NATION

Farmers Keep Potential Buyers at Bay so Yaqona Plants can Mature Properly

Many farmers today have refused to directly sell their yaqona plants or whole plantations to prospective buyers because it results in a big loss for them. A recent trend has
24 Jan 2018 11:00
Farmers Keep Potential Buyers at Bay so Yaqona Plants can Mature Properly
Losalini Nacaucauceva packing yaqona at her grog booth in Centrepoint in Nasinu on January 22, 2018. Photo: Lusiana Tuimaisala

Many farmers today have refused to directly sell their yaqona plants or whole plantations to prospective buyers because it results in a big loss for them.

A recent trend has seen buyers from the urban centres proposing to farmers to sell their yaqona plants that are not yet uprooted and still on the ground.

A 67-year-old farmer Joe Yavala of Namosi said he was now starting to take ownership of plants on his farm that were not yet matured and opted to let them mature for at least six to seven years.

“Because of the high demand of kava after Tropical Cyclone Winston, buyers have visited and proposed to farmers to sell their plants that have not yet been harvested,” Mr Yavala said.

“Some buy a single yaqona plant for $200. Later we came to realise that it was a huge loss for us farmers, because the buyers will earn a lot more after harvesting the yaqona.”

Mr Yavala said many farmers in the village were now harvesting young yaqona plants for quick money.

“Who knew that the price of yaqona was going to increase? Many farmers are still in a state of shock because many of us never planted a lot of yaqona. But because of the current high demand many of us are starting to plant on a bigger scale.”

Mr Yavala, who has been a spice and kava supplier for the past 20 years, is surprised to witness such demand and huge increase in the price of yaqona in Fiji.

He shared with the Fiji Sun how farmers used to sell their yaqona back in the 1990s.

“Before we used to sell our yaqona for $15, $20, and $25 a kilogram. And those days $50 and $100 we get from the buyer was big money for us,” Mr Yavala said.

“Farmers are benefiting on the short term because they are doubling their sales, but they will suffer in the long term as they will run out of stock later.”

Weather

Mr Yavala said the hot weather we have been experiencing now was not a good time for farmers to plant yaqona because the yaqona would not grow well.

“As a farmer the best time for us to plant yaqona is during cold weather, and that’s the time yaqona plants will grow well,” he said.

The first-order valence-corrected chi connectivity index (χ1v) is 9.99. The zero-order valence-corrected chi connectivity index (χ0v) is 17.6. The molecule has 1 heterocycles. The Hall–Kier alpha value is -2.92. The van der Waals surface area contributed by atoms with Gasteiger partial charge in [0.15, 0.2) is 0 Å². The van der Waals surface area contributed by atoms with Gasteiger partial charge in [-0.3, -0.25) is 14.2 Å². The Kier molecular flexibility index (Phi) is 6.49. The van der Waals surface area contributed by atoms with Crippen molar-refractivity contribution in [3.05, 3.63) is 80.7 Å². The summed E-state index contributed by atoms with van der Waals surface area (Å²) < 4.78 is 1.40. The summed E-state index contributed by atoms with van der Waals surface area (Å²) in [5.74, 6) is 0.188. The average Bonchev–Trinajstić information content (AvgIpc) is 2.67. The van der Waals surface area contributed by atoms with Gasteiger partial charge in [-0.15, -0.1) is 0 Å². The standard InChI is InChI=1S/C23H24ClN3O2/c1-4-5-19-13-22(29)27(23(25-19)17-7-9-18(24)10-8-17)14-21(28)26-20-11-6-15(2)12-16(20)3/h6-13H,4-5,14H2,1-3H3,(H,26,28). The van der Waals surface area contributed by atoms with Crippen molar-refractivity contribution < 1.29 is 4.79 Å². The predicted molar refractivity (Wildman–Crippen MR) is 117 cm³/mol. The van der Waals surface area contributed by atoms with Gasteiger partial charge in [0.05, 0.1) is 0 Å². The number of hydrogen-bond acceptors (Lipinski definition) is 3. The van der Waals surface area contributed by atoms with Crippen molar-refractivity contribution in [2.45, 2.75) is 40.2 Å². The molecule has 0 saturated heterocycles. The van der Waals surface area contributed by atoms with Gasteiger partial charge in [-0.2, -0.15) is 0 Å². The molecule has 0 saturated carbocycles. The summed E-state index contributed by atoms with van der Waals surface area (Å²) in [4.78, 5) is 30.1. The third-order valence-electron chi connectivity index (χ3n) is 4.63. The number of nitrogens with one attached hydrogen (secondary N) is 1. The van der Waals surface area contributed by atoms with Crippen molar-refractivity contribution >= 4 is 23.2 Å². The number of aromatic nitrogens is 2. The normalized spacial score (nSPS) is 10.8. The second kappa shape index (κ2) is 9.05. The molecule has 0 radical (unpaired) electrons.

“We also love to plant yaqona during raining weather.”

Last year Mr Yavala had a fixed buyer who visited him every week to buy yaqona and this has prompted him never to look back but to continue planting more.

Yaqona Dealers/Buyers

Losalini and Penaia Nacaucauceva, who own and operate Infant Fatima Kava at RB Patel in Centrepoint in Nasinu, said they buy from Mr Yavala because he produced quality yaqona.

Mr Nacaucauceva said in 2015 they used to buy waka (dried yaqona roots) from the Suva Municipal Market at $30 per kilogram prior to Tropical Cyclone Winston, but that changed, and now he was buying the same amount of waka at $70 to $100 per kg.

According to Mr Nacaucauceva, people were able to buy $1 worth of yaqona before, but now there were no $1 worth of yaqona being sold and the packs ranged from $5 and up.

Mr Nacaucauceva said he used to have a steady yaqona supplier, however that had also changed because farmers were now selling their crop to the highest bidder or to the person who came first with a good price.

“Dealers who always get their supply from Taveuni, are closing down their business because they are running out of supply,” he said.

“Most middlemen are looking at Kadavu to supply because the isalnd was spared by TC Winston, but the big question is what price Kadavu farmers were offering them today.

“Sometimes they ask for $100 to $110 a kg. Because of the quality of yaqona from Mr Yavala’s plantation in Namosi we always go to his farm three times in week to get our yaqona.

“Because of a high demand for yaqona nowadays our customers are regularly running after us. So we are happy that we met Joe Yavala in 2017 who has been selling quality yaqona.

“We usually get our feedbacks from our customer. The cost of yaqona between me and our supplier is confidential.”

Infant Fatima Kava also sells cigarettes and chasers, however, Mr Nacaucauceva said there had been a change in the buying pattern of people over the years.

Edited by Percy Kean

lusiana.tuimaisala@fijisun.com.fj

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